Whitetail Deer Harvest
Autumn brings excitement to every archer, anticipation of a perfect shot on a beautiful buck dominates our thoughts. Harvesting a deer with traditional equipment that you have crafted makes it even more significant.
Those who are successful in their pursuit are now faced with another set of challenges in handling and processing the animal for consumption. Only with careful handling will the meat reach your table in prime condition, suitable for your family and special guests. Many great hunters I know, ruin the meat by not cleaning or cooling the carcass properly. So let’s begin
First and foremost let me say that you could not expect a great meal from spoiled or contaminated game any more that you could realize a great bow from a badly checked stave. Proper evisceration is key to avoiding these pitfalls.
Treat this part of the harvest like a craftsman. With complete respect to the every element of process. A razor sharp knife. Knowledge about how to do it. And an attitude of responsibility with regard to not wasting any part of the animal. A critical factor here is not to pierce the bladder, stomach or intestinal tract of the deer. Take the time to cut around the anus and tie off the intestine. Carefully cut from the inside out to split the belly area, so you do not force hair or dirt into the body cavity. I find it best to position the animal on the slope of a rise or hill, with the head upwards. Some sportsmen find it helpful to split the hip bone, but be very careful again, not to split open the intestine.
Next, cut the diaphragm muscle around the inside of the rib cage to allow access to the heart, lungs and esophagus. Reach up and free these organs by cutting the windpipe and pulling downward. The liver and organs in the lower part of the animal should be carefully pulled outward, cutting any connective tissue free as you go. I carry a good amount of paper towel and an extra bottle of water in my hunting pack to help with clean up of my tools and hands.
Immediately cut some sticks or branches and prop open the body cavity. This allows the carcass to begin cooling, an important step to circumvent spoilage. Get the animal to a walk in cooler as soon as possible. If the weather permits, hang the deer in a shed or garage by the hind legs to stretch out the toughest ligaments and stress the muscles before aging. As soon as you have the deer hanging in a cool place (35-40 degrees F is ideal) open the hide in the front of the neck and remove the upper part of the windpipe. Skip this step if the head is to be mounted. Remove the tenderloins as soon as possible, these are typically enjoyed at camp as a victory celebration. The tenderloins are inside the body cavity along each side of the backbone. From these you can cut filets (filet mignons), or butterfly cut them for steak sandwiches.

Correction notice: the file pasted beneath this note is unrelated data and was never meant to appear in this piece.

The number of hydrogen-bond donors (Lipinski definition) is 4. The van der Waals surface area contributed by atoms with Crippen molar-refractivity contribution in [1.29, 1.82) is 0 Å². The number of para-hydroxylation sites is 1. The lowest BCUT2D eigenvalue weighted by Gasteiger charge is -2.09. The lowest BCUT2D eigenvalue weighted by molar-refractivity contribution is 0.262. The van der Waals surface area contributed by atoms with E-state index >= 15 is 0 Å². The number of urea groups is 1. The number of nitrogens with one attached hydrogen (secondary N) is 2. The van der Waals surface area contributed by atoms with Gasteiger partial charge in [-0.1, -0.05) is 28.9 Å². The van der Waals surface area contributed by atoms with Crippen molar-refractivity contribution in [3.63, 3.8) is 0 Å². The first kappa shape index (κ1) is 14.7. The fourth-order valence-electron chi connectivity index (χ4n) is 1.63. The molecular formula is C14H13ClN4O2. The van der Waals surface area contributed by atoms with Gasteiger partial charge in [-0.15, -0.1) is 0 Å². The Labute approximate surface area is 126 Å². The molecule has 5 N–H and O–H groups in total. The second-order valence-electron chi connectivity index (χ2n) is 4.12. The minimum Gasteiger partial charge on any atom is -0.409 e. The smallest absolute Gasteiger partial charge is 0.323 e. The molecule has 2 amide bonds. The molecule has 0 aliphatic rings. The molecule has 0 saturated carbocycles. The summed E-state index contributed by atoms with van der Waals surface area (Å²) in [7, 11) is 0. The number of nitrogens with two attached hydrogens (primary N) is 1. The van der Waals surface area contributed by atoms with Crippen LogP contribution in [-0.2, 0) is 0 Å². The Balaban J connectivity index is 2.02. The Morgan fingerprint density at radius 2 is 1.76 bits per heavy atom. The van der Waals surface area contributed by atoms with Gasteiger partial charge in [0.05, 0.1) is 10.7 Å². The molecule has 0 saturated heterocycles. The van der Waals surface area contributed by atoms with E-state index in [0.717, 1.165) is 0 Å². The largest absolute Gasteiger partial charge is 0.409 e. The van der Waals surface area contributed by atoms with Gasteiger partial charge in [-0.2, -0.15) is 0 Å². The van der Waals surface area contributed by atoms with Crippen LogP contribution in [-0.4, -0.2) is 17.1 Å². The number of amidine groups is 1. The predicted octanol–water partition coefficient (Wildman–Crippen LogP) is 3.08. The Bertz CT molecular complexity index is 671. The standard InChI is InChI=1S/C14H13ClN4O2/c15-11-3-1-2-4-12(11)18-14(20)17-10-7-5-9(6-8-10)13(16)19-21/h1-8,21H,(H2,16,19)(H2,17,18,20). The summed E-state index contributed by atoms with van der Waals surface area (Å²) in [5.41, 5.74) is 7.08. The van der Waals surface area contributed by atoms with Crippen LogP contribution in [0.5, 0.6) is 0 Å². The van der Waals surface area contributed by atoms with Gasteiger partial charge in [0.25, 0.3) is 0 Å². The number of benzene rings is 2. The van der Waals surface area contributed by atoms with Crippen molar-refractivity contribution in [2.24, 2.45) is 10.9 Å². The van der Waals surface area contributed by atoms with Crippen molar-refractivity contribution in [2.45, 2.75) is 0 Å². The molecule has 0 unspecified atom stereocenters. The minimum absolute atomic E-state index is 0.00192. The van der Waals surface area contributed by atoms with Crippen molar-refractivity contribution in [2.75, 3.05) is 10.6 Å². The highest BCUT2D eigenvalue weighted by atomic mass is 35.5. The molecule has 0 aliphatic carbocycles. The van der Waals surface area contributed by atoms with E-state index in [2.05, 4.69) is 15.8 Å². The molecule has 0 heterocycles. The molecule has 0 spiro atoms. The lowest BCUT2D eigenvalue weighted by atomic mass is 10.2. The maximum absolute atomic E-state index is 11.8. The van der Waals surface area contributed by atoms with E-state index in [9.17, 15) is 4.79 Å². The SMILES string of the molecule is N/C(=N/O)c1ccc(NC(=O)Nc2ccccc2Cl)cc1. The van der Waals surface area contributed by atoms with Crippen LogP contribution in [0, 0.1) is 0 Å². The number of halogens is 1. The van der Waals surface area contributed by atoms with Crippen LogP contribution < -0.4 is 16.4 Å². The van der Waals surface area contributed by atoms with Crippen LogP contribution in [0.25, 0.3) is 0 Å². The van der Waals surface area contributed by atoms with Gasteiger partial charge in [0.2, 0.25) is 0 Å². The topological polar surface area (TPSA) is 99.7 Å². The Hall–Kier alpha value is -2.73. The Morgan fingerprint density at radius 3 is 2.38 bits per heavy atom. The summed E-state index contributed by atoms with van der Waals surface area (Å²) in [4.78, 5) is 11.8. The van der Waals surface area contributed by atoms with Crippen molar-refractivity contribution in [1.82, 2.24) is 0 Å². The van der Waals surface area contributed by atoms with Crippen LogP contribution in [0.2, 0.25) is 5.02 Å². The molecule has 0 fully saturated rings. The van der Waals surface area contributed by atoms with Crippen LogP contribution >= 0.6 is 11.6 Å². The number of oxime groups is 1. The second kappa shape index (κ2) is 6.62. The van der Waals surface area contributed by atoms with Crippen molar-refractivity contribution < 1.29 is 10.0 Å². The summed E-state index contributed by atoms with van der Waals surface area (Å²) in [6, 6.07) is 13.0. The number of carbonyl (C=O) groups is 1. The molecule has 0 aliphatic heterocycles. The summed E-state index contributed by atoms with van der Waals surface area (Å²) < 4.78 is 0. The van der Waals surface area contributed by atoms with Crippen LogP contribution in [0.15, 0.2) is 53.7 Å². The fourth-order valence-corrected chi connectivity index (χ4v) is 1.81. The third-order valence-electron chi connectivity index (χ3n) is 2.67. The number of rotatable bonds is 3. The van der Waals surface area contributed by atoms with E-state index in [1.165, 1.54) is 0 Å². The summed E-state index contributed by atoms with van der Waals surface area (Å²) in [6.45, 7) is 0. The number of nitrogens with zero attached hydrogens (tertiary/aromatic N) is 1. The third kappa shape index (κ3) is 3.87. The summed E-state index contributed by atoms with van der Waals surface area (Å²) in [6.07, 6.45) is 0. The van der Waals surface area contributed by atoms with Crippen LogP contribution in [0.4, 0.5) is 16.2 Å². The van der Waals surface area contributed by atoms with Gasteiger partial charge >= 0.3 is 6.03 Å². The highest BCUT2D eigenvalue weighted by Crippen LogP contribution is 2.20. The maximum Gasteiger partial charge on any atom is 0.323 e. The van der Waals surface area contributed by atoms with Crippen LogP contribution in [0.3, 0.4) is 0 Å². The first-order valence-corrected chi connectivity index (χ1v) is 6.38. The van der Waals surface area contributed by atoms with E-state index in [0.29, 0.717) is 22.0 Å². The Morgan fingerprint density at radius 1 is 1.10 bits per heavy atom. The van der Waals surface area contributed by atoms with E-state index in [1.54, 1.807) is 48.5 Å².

I like to age deer seven to 14 days, up to three weeks for larger deer and elk. The purpose of aging is to allow for a natural metabolic breakdown of the connective tissues, thus tenderizing the meat. It also imparts a wonderful nutty flavor. If done properly, there is absolutely no strong or gamey taste.
When aged deer is butchered, all of the dried, blackened aged parts are cut away. Most of what darkens and dehydrates is the inside bone structure of the deer. Solid muscle and wonderful meat lie in waiting between the hide and the skeletal boundaries. I won’t detail in this article the steps in butchery, perhaps in a future issue. But I would like to say that I recommend to remove all the fat from venison. It is like candle wax or tallow and very strong tasting. It is also very high in cholesterol.
Now it’s time to cook. These are recipes that reflect proper cooking basics. I will attempt to explain in detail, the specific techniques that separate great cooks from marginal ones. Treating natures bounty with sincere appreciation, makes each wild harvest a special event to cherished in our memory again and again. I wish you all great success this hunting season.